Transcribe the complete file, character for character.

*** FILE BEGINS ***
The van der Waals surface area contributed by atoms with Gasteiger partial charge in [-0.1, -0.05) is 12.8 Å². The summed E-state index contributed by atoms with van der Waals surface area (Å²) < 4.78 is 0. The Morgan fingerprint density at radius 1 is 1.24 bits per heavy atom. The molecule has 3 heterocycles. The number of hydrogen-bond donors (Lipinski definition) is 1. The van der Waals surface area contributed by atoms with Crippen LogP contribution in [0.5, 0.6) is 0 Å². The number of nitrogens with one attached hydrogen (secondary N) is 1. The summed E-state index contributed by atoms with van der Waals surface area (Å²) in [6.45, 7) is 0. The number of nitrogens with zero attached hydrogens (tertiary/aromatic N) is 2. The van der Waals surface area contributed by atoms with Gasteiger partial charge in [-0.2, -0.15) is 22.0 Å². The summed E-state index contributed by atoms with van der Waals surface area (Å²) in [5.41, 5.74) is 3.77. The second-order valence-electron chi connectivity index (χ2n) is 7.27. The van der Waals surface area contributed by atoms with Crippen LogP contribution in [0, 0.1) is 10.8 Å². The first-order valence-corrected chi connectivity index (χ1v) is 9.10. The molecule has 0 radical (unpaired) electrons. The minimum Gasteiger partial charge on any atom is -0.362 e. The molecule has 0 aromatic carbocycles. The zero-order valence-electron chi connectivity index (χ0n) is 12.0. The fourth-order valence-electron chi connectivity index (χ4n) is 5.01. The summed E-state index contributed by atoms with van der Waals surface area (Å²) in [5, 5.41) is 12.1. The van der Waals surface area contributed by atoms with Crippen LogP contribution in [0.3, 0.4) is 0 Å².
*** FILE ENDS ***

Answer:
The van der Waals surface area contributed by atoms with Gasteiger partial charge in [-0.1, -0.05) is 12.8 Å². The summed E-state index contributed by atoms with van der Waals surface area (Å²) < 4.78 is 0. The Morgan fingerprint density at radius 1 is 1.24 bits per heavy atom. The molecule has 3 heterocycles. The number of hydrogen-bond donors (Lipinski definition) is 1. The van der Waals surface area contributed by atoms with Crippen LogP contribution in [0.5, 0.6) is 0 Å². The number of nitrogens with one attached hydrogen (secondary N) is 1. The summed E-state index contributed by atoms with van der Waals surface area (Å²) in [6.45, 7) is 0. The number of nitrogens with zero attached hydrogens (tertiary/aromatic N) is 2. The van der Waals surface area contributed by atoms with Gasteiger partial charge in [-0.2, -0.15) is 22.0 Å². The summed E-state index contributed by atoms with van der Waals surface area (Å²) in [5.41, 5.74) is 3.77. The second-order valence-electron chi connectivity index (χ2n) is 7.27. The van der Waals surface area contributed by atoms with Crippen LogP contribution in [0, 0.1) is 10.8 Å². The first-order valence-corrected chi connectivity index (χ1v) is 9.10. The molecule has 0 radical (unpaired) electrons. The minimum Gasteiger partial charge on any atom is -0.362 e. The molecule has 0 aromatic carbocycles. The zero-order valence-electron chi connectivity index (χ0n) is 12.0. The fourth-order valence-electron chi connectivity index (χ4n) is 5.01. The summed E-state index contributed by atoms with van der Waals surface area (Å²) in [5, 5.41) is 12.1. The van der Waals surface area contributed by atoms with Crippen LogP contribution in [0.3, 0.4) is 0 Å².